The Codex Seraphinianus RPG

Category: Down the Rabbit Hole
Last article published: 5 February 2018
This is the 7th post under this label
Eagle-eyed readers will have noticed I "read" the Codex Seraphinianus at the start of the year, a sort of natural history encyclopedia for a world that never was, filled with surreal images and an invented script designed to give you that special pre-literate feeling when, as a child, you would look at pictures in a book and wonder what it was all about. When I look at a "fake encyclopedia" I get another feeling: That of reading a role-playing game sourcebook. After all, a lot of them come off as encyclopedias for fictional worlds! So the Codex had me thinking about Luigi Serafini's world as an RPG setting. Could it work?

From what I can infer, the Codex presents a world with very different physical laws. It seems to work based on surreal mechanisms rather than logical ones, and manifests in a couple of ways. One of these is that things become other things. There is a fluidity to surreal imagery, and so for example, a plant's leaves might resolve into scissors, a fish's back end may become a broom, and two lovers might turn into a crocodile.
Things springing out of other things is prevalent in the Codex, and it would seem that things both alive and not are created through abiogenesis. For example, the Codex's cover shows a splotch of a liquid from which are born ladybugs. Even people, in the Codex, are born out of other things, and walk around as legs topped by something else (a ball of yarn, an umbrella, a torso from which a leopard leaps out), among fully-formed humans. Are things being born out of humans, or do humans grow out of other things, feet first?
Going down to the micro level, the book shows us that animals, vegetables, minerals and energy are made up of smaller particles, but not the bland, generic atoms of our world. A microscope might instead show you something is made of tiny fish or gooey germs various different kinds of crystals.

In game terms, this opens certain possibilities for "magic", with character types who might manipulate this small particles, or know how to recognize and/or draw what they need out of available materials. And character types and abilities could be derived from what the character grew out of, or the particle that are part of their being. Alternatively or additionally, there might be a World of Darkness-type mechanic that threatens the characters with turning into something else if they give in to their particular nature/particle.

The book isn't just flora and fauna, it has extensive sections on culture, so not only do we see card games and architecture (which might stimulate adventure scenario building), weird rituals, and all manner of contraption, but what appears to be different tribes of humanity, hinting at character "classes" as much as "races". I would probably recommend a cultural basis for character types, as opposed to old-fashioned "professions" like fighter and thief, but even just as an overlay akin to "race", culture should be an important part of the character concept. The book shows us, for example, a man dressed in rat skins and companioned by cats. One dressed in garbage. Another who has affixed a proxy shadow behind him... Who might they be and what could there function in an adventuring party be?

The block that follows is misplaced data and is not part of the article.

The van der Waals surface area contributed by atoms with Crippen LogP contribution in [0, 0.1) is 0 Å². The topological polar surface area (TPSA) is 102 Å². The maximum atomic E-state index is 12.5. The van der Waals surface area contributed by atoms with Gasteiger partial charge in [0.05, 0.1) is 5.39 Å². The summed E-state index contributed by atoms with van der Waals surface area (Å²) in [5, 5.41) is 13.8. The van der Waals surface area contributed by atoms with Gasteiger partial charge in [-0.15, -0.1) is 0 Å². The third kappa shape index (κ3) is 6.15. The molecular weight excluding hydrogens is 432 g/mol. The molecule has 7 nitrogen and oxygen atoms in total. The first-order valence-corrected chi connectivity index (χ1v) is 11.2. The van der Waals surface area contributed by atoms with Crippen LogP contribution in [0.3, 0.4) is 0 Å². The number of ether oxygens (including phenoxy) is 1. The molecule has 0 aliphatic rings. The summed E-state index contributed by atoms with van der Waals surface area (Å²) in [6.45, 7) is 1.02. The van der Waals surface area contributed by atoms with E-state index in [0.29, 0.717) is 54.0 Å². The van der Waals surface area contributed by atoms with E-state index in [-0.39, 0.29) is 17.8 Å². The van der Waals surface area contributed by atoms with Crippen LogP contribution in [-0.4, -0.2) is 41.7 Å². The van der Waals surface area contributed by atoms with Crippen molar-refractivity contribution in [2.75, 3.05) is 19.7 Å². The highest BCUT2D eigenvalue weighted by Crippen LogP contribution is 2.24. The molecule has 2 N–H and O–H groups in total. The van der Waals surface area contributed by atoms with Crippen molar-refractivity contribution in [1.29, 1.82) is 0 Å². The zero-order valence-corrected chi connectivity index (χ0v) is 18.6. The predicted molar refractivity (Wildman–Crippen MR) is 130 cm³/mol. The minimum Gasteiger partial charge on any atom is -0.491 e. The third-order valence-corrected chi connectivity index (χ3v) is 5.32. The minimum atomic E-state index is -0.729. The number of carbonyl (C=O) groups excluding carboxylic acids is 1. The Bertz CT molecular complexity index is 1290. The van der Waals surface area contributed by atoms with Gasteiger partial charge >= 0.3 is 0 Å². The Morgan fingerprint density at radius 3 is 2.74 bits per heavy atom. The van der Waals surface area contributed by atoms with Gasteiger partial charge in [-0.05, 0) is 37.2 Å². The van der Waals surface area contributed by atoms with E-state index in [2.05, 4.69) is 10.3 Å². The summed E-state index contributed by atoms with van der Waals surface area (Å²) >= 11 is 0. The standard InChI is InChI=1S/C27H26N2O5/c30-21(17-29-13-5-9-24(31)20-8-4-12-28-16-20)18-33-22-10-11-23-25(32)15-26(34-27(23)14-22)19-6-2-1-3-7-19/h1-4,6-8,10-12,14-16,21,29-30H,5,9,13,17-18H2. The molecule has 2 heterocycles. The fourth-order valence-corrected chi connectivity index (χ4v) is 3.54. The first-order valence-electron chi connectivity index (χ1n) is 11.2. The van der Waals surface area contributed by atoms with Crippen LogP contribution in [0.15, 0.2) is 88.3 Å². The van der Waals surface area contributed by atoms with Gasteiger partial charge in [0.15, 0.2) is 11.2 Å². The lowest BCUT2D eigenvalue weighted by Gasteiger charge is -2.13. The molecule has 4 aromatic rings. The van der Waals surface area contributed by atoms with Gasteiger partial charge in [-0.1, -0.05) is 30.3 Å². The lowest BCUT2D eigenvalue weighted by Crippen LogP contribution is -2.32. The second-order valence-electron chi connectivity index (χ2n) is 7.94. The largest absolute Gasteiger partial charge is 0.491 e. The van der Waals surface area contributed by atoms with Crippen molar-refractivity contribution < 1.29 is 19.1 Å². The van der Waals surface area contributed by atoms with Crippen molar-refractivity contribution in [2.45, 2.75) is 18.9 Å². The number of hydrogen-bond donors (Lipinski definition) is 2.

And indeed, one might wonder what kind of adventures the Codex inspires, in a world where seemingly anything can happen, and that is almost too bizarre for players to imagine (which is the main problem I've had with rich, complex RPG settings - the players almost need to read the whole game book to get it). The last chapter has a lot of evocative locations that cement the Codex as a piece of fantasy, with explorable "dungeons" and cultures.
Characters would be built from cultural and "particle" overlays, and could still take on the roles of warriors, adepts of Seraphinian "magic" or "science", priest, thieves, and whatever the book's images might evoke in the gamer.

There are several books I could see converted into a setting or part of a setting, but this is really the only one that is entirely open-ended in terms of interpretation. And that's how you go... down the rabbit hole.

1 comments:

Mike W. said...

Dali and Magritte would've loved this Codex. Those "things on human legs" look like they were lifted wholesale from one of Dali's paintings.

 

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